Namaqualand is the pure essence of spring. The proof that nature is a wonderfully precious gift. But this year my new wife and I couldn’t find it. Spring has vanished!
It hasn’t vanished as a result of pesticides, as in Rachel Carsons’ famous book. No, this time, it is due to insidious drought brought about again, perhaps, by the very same culprits: Humankind.
With just 9% of the annual rain falling, this blessed floral region is looking towards a long and brutal summer. The last time it was as bad was 1961.
Travelling to Namaqualand in spring has become a quixotic exercise for me. A process of repeatedly visiting at different times of year in search of an ephemeral landscape that never quite seems to present itself. This year was no different.
I found barely a blade of fresh green grass let alone swathes of flowers. In the Quivertree forest just north of Nieuwoudtville the trees are dropping branches and leaves in an attempt to save themselves. In the fields roundabout town, the grass is short and the grazing sparse. The road verges, normally liberally painted with blooms, are dry, dusty and bare.
However, one can still find a few vestiges of spring: in the call and flight of the clapper lark, or the barely detectable trail of green tracing a water seep. It’s also evident in the sky, up there, a thin network of clouds hint that spring may still come - but no one knows when - least of all the larks.
As a photographer, for whom the weather and seasons never seem to play out correctly, it was another demoralising visit to the North and West of South Africa. Especially, when burdened with the thoughts and knowledge of what spring should be like in Namaqualand.
After all, how many more visits will it be possible to make? As Galen Rowell, a hero of mine, said:
“You only get one sunrise and one sunset a day, and you only get so many days on the planet. A good photographer does the math and doesn't waste either.”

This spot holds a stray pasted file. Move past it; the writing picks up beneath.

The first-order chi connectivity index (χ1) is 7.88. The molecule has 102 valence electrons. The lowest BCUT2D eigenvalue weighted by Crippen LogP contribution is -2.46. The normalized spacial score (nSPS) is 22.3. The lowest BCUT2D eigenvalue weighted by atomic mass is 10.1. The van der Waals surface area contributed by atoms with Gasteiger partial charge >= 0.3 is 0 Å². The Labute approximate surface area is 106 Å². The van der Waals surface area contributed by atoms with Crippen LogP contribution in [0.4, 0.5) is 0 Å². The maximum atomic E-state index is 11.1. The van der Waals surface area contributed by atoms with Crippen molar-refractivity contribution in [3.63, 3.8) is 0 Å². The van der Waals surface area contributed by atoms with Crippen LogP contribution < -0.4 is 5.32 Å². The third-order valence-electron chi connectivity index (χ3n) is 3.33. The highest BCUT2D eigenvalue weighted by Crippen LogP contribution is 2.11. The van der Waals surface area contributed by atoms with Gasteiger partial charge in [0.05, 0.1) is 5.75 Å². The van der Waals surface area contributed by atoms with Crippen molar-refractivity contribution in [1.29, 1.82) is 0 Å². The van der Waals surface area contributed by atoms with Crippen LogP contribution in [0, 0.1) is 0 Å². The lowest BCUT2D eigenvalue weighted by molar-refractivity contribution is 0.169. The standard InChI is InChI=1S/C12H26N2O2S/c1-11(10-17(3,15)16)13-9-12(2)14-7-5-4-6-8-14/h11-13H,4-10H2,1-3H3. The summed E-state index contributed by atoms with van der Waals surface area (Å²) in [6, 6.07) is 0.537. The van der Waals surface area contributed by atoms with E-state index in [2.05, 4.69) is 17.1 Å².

I have to admit I felt lost, in that impossibly wide and arid landscape. Challenged to make a worthwhile image. What does one do when one has planned and banked on spring and it simply doesn’t show up?
It took a while to shake my mood. I suppose it always does take a while, to blow the creative cobwebs clear and truly feel a place (can one even do that in so short a space of time?)
While searching for inspiration I try to look for the important messages in the landscape - those totems that provide its’ sense of purpose or place.
I’ve discovered, over time, that these things can deliver rich seams of creativity if only, like the dull gleam of copper in rock, they can be found and unearthed. I’ve also discovered that these messages are personal - the land speaks to us all differently, as individuals. Finding its’ voice is a journey that cannot be undertaken without a good deal of introspection.
Sometimes it helps to put the camera aside and instead, participate in the rythms of life. Talk, drink, walk, experience, see, understand. When you are ready, pick up the camera and try to selectively explain what you feel.
Eventually, I think I found my seam and may even have unearthed a few nuggets. As the days passed I felt more confident and more sure. I know there is still so much more to discover, particularly as I am a shy photographer, who finds it very difficult to photograph people and I know that, in Namaqualand, the people and the land are inextricably bound to each other.
Exploring that relationship, of life and land, could really have tempered the meaning and tragedy of this silent spring.
In the end, perhaps it is not the flowers that are missing from my images but instead, a failure to recognise my true subject: The patient and understated beauty of the Hantam Karoo?
Namaqualand Resources & Inspiration
One of the inspirational photographers that drew me like a magnet to Nieuwoudtville and the Hantam Karoo - she is a great source of information and inspiration.
We spent three nights of our honeymoon on this beautiful farm. It was the first time we'd stayed on a South African farm and it was fantastic, not just because it is home to a huge Quivertree forest but also because it gave us a wonderful opportunity to meet local people and glimpse a little of life in the harsh Hantam Karoo.
The group of cottages and farm buildings comprising Papkuilsfontein stretch over 9km north to south close to Nieuwoudtville. We spent a couple of nights in the Matjiesfontein cottage. Built in the 1740's the cottage offers a magnificent base from which to explore the rest of the region. Impeccable country dinners and breakfasts are served at De Lande, a mile up the road (I have a newfound love of lamb - I am dreaming of it!). While the Waenhuis restaurant on the Papkuilsfontein farm served me one of the most memorable meals of my life. Simple springbok fillet - but what a fillet!